My #arkisoninaustralia quilt top is done. To be honest, I felt like I could keep going forever. That's what happens when I get going on improv!
This whole quilt started as technique demos while teaching at The Creative Retreat a few months ago. Some random fat quarters grabbed started the colour scheme and the shapes. It is entirely done from improvisational piecing. From those first demos I ran with shape as my guide:
- quarter circles
- triangles, both spiky and as flying geese
- inserted strips
- curves and wavy lines
- a few arrows, for good measure when I needed to fill space
The colour scheme was led by the mustard and pale blue, the ones I started with, as well as black and white prints. I used solids, linens, even a canvas. Some of the prints are those of Emma Jean Jansen, an Australian designer who attended the retreat in Point Lonsdale. Some others are gorgeous treats from Leslie Keating at Maze and Vale, plus the ones we printed together.
As much as I was excited to get this quilt top finished I had a tremendous amount of fun putting it together. I made the components without any regard to specific size. I thought about scale - in terms of making the piecing large or small - but not a specific size. Depending on the technique you need a measured size to start, but that number was chosen out of the air or determined by the size of the fabric I had.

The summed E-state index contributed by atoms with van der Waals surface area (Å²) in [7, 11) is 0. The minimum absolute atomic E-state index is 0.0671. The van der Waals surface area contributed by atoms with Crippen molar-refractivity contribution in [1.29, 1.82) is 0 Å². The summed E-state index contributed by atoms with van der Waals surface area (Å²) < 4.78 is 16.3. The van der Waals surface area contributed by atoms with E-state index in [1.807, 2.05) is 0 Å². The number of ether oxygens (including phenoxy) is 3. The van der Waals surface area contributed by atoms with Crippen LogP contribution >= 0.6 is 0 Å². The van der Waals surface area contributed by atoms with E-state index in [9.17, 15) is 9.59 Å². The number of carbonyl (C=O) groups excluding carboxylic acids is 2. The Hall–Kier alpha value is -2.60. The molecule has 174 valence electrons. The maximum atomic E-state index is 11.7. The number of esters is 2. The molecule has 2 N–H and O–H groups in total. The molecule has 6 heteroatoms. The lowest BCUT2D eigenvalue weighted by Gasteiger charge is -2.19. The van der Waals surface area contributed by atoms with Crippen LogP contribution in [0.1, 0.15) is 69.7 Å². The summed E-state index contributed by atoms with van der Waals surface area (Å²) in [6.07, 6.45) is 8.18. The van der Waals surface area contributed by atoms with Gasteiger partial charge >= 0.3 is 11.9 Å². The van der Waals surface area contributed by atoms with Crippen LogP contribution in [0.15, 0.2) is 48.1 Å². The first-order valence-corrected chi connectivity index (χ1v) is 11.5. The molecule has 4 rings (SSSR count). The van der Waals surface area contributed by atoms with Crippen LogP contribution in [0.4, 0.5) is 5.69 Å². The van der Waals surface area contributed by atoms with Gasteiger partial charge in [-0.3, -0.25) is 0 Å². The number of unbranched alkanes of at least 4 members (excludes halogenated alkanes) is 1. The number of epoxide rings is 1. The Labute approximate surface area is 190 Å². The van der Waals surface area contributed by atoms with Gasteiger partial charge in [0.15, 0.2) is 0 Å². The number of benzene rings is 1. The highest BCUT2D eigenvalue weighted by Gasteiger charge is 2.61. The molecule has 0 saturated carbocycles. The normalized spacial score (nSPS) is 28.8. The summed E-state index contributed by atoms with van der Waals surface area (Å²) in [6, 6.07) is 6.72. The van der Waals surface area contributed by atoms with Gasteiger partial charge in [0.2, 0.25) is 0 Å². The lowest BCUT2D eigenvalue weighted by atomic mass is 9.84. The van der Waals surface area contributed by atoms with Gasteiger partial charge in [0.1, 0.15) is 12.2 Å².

Components found a home on the design wall as I finished them. Eventually, I needed to find a bit of order. In stolen moments of time I would move, remove, and rearrange pieces on the design wall. With more and more mornings more and more components made their way up. Getting on the design wall allowed me to see where I had holes in technique as well as design. It also let me pick fabric to lend to the composition, as opposed to the composition being dictated by colour.
Putting together a quilt top with so many disparate sizes can be a necessary evil of improvisational quiltmaking. Personally, I don't see it as an evil, I absolutely love that part. One can always go the Magic Numbers route and square things off to relatable sizes. It makes assembly much easier, and for beginners that makes total sense. It might make sense for the design as well. I chose the path less travelled. It was a lot of fitting, adding, cutting off, making more, and y-seam construction. I stared at the layout a lot to figure out the easiest way to assemble. That challenge, for me, is a great boost. It gets me excited, the joy of accomplishing something difficult.
For tips and a demos and an understanding on improv quilting, check out my class on Creative Live: Improv Quilting Basics.
The next challenge will come with quilting. I have absolutely no idea what to do there. Open to suggestions... It is a busy quilt so an all over design, chosen well, wouldn't hurt. I'm not sure it would enhance things though. That being said, tackling each component individually has a lot of potential. Including the potential to take a really long time. I can't believe I am saying this, but i am considering hand quilting. I love what Jess, a student at the Kangaroo Valley retreat is doing with the the piece she made in our time together. Jess also designed and had printed one of the amazing black and white text prints used in the quilt. It could be a good winter project, defining my seasons.
This project defined my summer, for the most part. It started at the beginning and I put the last pieces together on Labour Day. My early mornings on this got me through the onslaught of parenting all day. Morning Make, Australia style saved my sanity this summer.